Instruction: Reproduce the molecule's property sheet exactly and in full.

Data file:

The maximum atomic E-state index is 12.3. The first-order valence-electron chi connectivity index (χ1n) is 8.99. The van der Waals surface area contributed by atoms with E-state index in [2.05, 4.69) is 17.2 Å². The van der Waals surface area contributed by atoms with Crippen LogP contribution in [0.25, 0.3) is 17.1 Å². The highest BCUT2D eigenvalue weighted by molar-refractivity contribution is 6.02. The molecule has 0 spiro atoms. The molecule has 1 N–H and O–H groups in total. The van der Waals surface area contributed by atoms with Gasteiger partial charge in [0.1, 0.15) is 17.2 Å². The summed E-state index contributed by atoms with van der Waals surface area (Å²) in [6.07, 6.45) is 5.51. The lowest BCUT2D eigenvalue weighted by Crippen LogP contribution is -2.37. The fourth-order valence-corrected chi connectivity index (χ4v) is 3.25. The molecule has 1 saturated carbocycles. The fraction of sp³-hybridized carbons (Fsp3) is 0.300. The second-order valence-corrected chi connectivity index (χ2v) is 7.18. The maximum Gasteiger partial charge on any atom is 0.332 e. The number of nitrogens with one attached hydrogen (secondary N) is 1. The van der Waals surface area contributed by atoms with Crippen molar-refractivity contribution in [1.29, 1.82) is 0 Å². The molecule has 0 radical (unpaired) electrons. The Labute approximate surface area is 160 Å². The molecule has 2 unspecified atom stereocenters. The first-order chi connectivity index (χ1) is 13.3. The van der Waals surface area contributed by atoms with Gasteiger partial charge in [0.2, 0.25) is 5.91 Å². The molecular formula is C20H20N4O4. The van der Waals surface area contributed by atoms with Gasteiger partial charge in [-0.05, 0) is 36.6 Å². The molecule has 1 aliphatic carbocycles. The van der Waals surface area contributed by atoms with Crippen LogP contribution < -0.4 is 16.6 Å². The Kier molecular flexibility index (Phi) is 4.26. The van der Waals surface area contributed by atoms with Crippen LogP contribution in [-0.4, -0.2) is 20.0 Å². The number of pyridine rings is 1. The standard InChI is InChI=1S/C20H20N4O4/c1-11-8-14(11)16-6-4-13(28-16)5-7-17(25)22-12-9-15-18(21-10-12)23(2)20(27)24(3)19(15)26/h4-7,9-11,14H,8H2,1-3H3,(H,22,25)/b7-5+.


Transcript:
The maximum atomic E-state index is 12.3. The first-order valence-electron chi connectivity index (χ1n) is 8.99. The van der Waals surface area contributed by atoms with E-state index in [2.05, 4.69) is 17.2 Å². The van der Waals surface area contributed by atoms with Crippen LogP contribution in [0.25, 0.3) is 17.1 Å². The highest BCUT2D eigenvalue weighted by molar-refractivity contribution is 6.02. The molecule has 0 spiro atoms. The molecule has 1 N–H and O–H groups in total. The van der Waals surface area contributed by atoms with Gasteiger partial charge in [0.1, 0.15) is 17.2 Å². The summed E-state index contributed by atoms with van der Waals surface area (Å²) in [6.07, 6.45) is 5.51. The lowest BCUT2D eigenvalue weighted by Crippen LogP contribution is -2.37. The fourth-order valence-corrected chi connectivity index (χ4v) is 3.25. The molecule has 1 saturated carbocycles. The fraction of sp³-hybridized carbons (Fsp3) is 0.300. The second-order valence-corrected chi connectivity index (χ2v) is 7.18. The maximum Gasteiger partial charge on any atom is 0.332 e. The number of nitrogens with one attached hydrogen (secondary N) is 1. The van der Waals surface area contributed by atoms with Crippen molar-refractivity contribution in [1.29, 1.82) is 0 Å². The molecule has 0 radical (unpaired) electrons. The Labute approximate surface area is 160 Å². The molecule has 2 unspecified atom stereocenters. The first-order chi connectivity index (χ1) is 13.3. The van der Waals surface area contributed by atoms with Gasteiger partial charge in [0.2, 0.25) is 5.91 Å². The molecular formula is C20H20N4O4. The van der Waals surface area contributed by atoms with Gasteiger partial charge in [-0.05, 0) is 36.6 Å². The molecule has 1 aliphatic carbocycles. The van der Waals surface area contributed by atoms with Crippen LogP contribution < -0.4 is 16.6 Å². The Kier molecular flexibility index (Phi) is 4.26. The van der Waals surface area contributed by atoms with Crippen LogP contribution in [-0.4, -0.2) is 20.0 Å². The number of pyridine rings is 1. The standard InChI is InChI=1S/C20H20N4O4/c1-11-8-14(11)16-6-4-13(28-16)5-7-17(25)22-12-9-15-18(21-10-12)23(2)20(27)24(3)19(15)26/h4-7,9-11,14H,8H2,1-3H3,(H,22,25)/b7-5+.